Simon Sinek is famous for the introduction of the golden circle – ‘start with why’. His definition on leadership is something I had never heard before. “Leadership is not a rank, it’s not a position, it’s a decision, a choice…If you look after the person to your left and the person to your right, then you have become a leader”. In the following video, Simon talks about how leaders can contribute to innovative work cultures as well as toxic work cultures, and how these toxic work cultures can affect our health and families. Having had my fair share of ‘not so friendly’ work cultures and how it affected my health, I believe this talk is something everyone should listen to. But most importantly, we should ask ourselves, how are we going to change the way we work?  His entire talk is filled with nuggets of gold, these are some of the cliffs notes picked for today.

Good leadership fosters innovative resilient work cultures – How?

Responsibility of a leader is to provide the kind of environment that makes people feel safe. As Simon articulates clearly “If you have to worry about (office) politics, someone stealing your credit, if you have to worry about your boss not having your back, think about the energy you invest, not in your business, not in the products you are trying to develop, not in your work, not in your creativity, but in just keeping yourself feeling safe”.

The Circle of Safety

Aesop’s fable about the four oxen and the lion will give a clear idea on why leaders should create a safe work culture to face the outside dangers a company will face. Does this really matter? Think about it. Have you ever gotten a good vibe when you enter a workplace or a restaurant? Those are places with leaders who have provided their employees a circle of safety. When the employees feel safe, they will do anything (and take risks) to keep the customer happy. Not just companies, we have seen certain wards at some hospitals where patients are treated exceptionally well if you ask around, these places often talk about the ‘good’ head of the ward, in other words, these work environments are a result of good leadership.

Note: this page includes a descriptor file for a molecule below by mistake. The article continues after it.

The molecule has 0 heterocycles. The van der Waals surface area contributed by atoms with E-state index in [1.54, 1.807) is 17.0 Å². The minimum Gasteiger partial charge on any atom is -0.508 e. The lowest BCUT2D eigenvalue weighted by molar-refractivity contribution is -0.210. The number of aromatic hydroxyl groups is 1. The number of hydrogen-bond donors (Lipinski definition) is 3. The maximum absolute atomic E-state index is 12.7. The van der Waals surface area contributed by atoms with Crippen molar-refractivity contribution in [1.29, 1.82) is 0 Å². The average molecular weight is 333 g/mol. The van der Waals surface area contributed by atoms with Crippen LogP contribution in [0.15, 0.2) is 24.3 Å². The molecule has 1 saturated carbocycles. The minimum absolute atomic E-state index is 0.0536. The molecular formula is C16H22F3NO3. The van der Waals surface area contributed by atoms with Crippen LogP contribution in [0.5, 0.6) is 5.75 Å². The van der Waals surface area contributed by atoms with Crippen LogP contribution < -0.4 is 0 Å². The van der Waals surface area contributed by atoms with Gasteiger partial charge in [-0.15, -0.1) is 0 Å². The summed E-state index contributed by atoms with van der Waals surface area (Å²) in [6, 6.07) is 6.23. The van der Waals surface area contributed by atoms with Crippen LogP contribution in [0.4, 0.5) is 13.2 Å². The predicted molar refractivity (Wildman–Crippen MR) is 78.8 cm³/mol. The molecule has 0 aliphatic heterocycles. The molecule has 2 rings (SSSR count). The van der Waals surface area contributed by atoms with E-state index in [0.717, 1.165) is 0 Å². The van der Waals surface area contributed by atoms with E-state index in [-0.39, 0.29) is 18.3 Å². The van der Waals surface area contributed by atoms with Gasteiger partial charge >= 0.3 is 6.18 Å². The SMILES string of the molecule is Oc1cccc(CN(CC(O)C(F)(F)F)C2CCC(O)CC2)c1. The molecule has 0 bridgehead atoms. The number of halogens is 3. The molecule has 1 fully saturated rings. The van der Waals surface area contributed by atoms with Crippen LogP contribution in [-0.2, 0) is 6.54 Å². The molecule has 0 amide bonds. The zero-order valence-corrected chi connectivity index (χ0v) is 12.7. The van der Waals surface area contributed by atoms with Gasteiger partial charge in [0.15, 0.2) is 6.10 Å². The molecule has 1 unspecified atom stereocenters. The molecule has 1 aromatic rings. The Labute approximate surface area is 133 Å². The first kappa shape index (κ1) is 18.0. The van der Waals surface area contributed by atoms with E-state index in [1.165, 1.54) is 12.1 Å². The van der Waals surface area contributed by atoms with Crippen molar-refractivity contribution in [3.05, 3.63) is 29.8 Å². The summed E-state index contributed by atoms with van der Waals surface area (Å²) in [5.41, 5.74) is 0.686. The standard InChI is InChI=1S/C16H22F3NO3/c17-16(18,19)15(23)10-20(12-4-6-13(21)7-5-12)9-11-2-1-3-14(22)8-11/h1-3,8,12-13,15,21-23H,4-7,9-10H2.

How the lack of a circle of safety affects work as well as our health

 circle of safety affects work

Ample research has pointed out the link between stress at work and increased risk of diseases such as heart attacks.

“When we go to work in a place that doesn`t make us feel like we belong, that doesn`t make us feel safe when we are at work, we release cortisol (stress hormone that shuts down the immune system) throughout the day. This makes us paranoid. Cortisol inhibits the release of oxytocin (hormone involved in social bonding). Biologically if you work in a high-stress environment, you are biologically less empathetic and less generous because we are too busy protecting ourselves”. In other words, innovation can never happen in this type of work culture because you have to spend time and resources of the company to work hard to save your own backside.

Can you imagine the feeling you might have, instead of being paranoid at work, if you go to work every day knowing that everyone there would have your back?

The most interesting part of the talk – History

Historical Development of leadership
Historical Development of leadership

Alphas got to eat first and everyone else in the tribe (or community) got to eat eventually. Since there was no internal fighting for food, there was internal cooperation. Resulting cooperation and trust enabled the community to look out for each other when it comes to outside danger. This system worked well for the survival of human species, contributing to their rapid development and expansion. Turns out even today we still give way to the alphas; “no one has a problem when their boss makes more money than you” points out Simon.

Why do we let the alphas gain all these benefits? Because we expect the one with all the benefits and resources will run to danger and protect us when there is an outside danger. 

Until I heard Simon’s explanation, even I had completely forgotten why we have leaders or the role they are supposed to play.

“If you’re not willing to give up your perks when it matters, then you probably shouldn’t get promoted. You might be an authority but you will not be a leader.”

Chemicals of happiness

“If you walk from room to room, holding your phone, you might be an addict”

We’ll explore the Importance of digital minimalism explained by Cal Newport in our next article.

Think about what you do and how you behave in your workplace. Are you fostering innovation? Do you have your employees back? Do you have each other’s back?

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